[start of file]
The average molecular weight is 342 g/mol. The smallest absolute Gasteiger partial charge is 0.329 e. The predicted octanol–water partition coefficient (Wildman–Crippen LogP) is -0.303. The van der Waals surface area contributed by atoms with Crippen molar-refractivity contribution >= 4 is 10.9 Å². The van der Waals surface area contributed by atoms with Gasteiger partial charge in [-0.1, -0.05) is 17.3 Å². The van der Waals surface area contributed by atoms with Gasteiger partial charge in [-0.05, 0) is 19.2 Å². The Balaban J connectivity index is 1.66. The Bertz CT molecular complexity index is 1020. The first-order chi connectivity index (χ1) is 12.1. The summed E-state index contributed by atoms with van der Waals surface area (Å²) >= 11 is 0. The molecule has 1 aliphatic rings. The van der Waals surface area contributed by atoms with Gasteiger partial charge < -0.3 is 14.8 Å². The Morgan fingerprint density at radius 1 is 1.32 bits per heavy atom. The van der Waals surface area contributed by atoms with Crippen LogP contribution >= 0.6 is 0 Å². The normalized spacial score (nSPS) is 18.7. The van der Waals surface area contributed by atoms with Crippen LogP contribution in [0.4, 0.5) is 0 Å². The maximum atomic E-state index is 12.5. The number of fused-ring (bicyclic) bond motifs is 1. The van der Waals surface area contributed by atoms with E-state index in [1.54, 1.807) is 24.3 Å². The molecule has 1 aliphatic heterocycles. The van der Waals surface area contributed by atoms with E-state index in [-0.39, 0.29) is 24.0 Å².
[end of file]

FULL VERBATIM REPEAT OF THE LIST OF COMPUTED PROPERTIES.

The average molecular weight is 342 g/mol. The smallest absolute Gasteiger partial charge is 0.329 e. The predicted octanol–water partition coefficient (Wildman–Crippen LogP) is -0.303. The van der Waals surface area contributed by atoms with Crippen molar-refractivity contribution >= 4 is 10.9 Å². The van der Waals surface area contributed by atoms with Gasteiger partial charge in [-0.1, -0.05) is 17.3 Å². The van der Waals surface area contributed by atoms with Gasteiger partial charge in [-0.05, 0) is 19.2 Å². The Balaban J connectivity index is 1.66. The Bertz CT molecular complexity index is 1020. The first-order chi connectivity index (χ1) is 12.1. The summed E-state index contributed by atoms with van der Waals surface area (Å²) >= 11 is 0. The molecule has 1 aliphatic rings. The van der Waals surface area contributed by atoms with Gasteiger partial charge < -0.3 is 14.8 Å². The Morgan fingerprint density at radius 1 is 1.32 bits per heavy atom. The van der Waals surface area contributed by atoms with Crippen LogP contribution >= 0.6 is 0 Å². The normalized spacial score (nSPS) is 18.7. The van der Waals surface area contributed by atoms with Crippen LogP contribution in [0.4, 0.5) is 0 Å². The maximum atomic E-state index is 12.5. The number of fused-ring (bicyclic) bond motifs is 1. The van der Waals surface area contributed by atoms with E-state index in [1.54, 1.807) is 24.3 Å². The molecule has 1 aliphatic heterocycles. The van der Waals surface area contributed by atoms with E-state index in [-0.39, 0.29) is 24.0 Å².